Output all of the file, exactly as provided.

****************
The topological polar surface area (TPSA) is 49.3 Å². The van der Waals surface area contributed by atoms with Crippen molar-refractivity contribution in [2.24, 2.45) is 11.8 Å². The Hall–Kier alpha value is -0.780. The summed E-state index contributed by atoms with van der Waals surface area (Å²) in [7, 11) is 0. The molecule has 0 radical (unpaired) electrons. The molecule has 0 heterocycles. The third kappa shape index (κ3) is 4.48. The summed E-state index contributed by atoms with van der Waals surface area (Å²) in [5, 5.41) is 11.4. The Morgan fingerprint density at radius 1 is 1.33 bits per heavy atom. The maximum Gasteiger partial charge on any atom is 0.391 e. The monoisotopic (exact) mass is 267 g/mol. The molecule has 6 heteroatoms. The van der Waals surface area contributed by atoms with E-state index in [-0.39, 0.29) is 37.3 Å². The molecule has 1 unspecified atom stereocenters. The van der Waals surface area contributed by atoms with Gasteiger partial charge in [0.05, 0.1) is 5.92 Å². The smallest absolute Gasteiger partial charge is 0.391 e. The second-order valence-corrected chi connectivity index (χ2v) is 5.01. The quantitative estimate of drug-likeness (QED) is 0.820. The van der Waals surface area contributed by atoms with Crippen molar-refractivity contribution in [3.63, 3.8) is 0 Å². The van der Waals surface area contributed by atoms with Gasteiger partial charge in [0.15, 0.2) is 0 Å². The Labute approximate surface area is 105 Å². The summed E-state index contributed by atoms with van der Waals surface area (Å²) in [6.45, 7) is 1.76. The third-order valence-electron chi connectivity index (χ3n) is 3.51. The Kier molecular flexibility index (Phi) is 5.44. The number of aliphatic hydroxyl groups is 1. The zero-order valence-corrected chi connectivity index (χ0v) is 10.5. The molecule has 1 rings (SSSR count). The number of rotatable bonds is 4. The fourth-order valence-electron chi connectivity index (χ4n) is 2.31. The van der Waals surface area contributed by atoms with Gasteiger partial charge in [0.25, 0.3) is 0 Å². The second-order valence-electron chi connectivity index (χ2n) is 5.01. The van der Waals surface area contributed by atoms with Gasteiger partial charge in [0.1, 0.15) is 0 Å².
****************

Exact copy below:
The topological polar surface area (TPSA) is 49.3 Å². The van der Waals surface area contributed by atoms with Crippen molar-refractivity contribution in [2.24, 2.45) is 11.8 Å². The Hall–Kier alpha value is -0.780. The summed E-state index contributed by atoms with van der Waals surface area (Å²) in [7, 11) is 0. The molecule has 0 radical (unpaired) electrons. The molecule has 0 heterocycles. The third kappa shape index (κ3) is 4.48. The summed E-state index contributed by atoms with van der Waals surface area (Å²) in [5, 5.41) is 11.4. The Morgan fingerprint density at radius 1 is 1.33 bits per heavy atom. The maximum Gasteiger partial charge on any atom is 0.391 e. The monoisotopic (exact) mass is 267 g/mol. The molecule has 6 heteroatoms. The van der Waals surface area contributed by atoms with E-state index in [-0.39, 0.29) is 37.3 Å². The molecule has 1 unspecified atom stereocenters. The van der Waals surface area contributed by atoms with Gasteiger partial charge in [0.05, 0.1) is 5.92 Å². The smallest absolute Gasteiger partial charge is 0.391 e. The second-order valence-corrected chi connectivity index (χ2v) is 5.01. The quantitative estimate of drug-likeness (QED) is 0.820. The van der Waals surface area contributed by atoms with Crippen molar-refractivity contribution in [3.63, 3.8) is 0 Å². The van der Waals surface area contributed by atoms with Gasteiger partial charge in [0.15, 0.2) is 0 Å². The Labute approximate surface area is 105 Å². The summed E-state index contributed by atoms with van der Waals surface area (Å²) in [6.45, 7) is 1.76. The third-order valence-electron chi connectivity index (χ3n) is 3.51. The Kier molecular flexibility index (Phi) is 5.44. The number of aliphatic hydroxyl groups is 1. The zero-order valence-corrected chi connectivity index (χ0v) is 10.5. The molecule has 1 rings (SSSR count). The number of rotatable bonds is 4. The fourth-order valence-electron chi connectivity index (χ4n) is 2.31. The van der Waals surface area contributed by atoms with Gasteiger partial charge in [0.25, 0.3) is 0 Å². The second-order valence-electron chi connectivity index (χ2n) is 5.01. The van der Waals surface area contributed by atoms with Gasteiger partial charge in [0.1, 0.15) is 0 Å².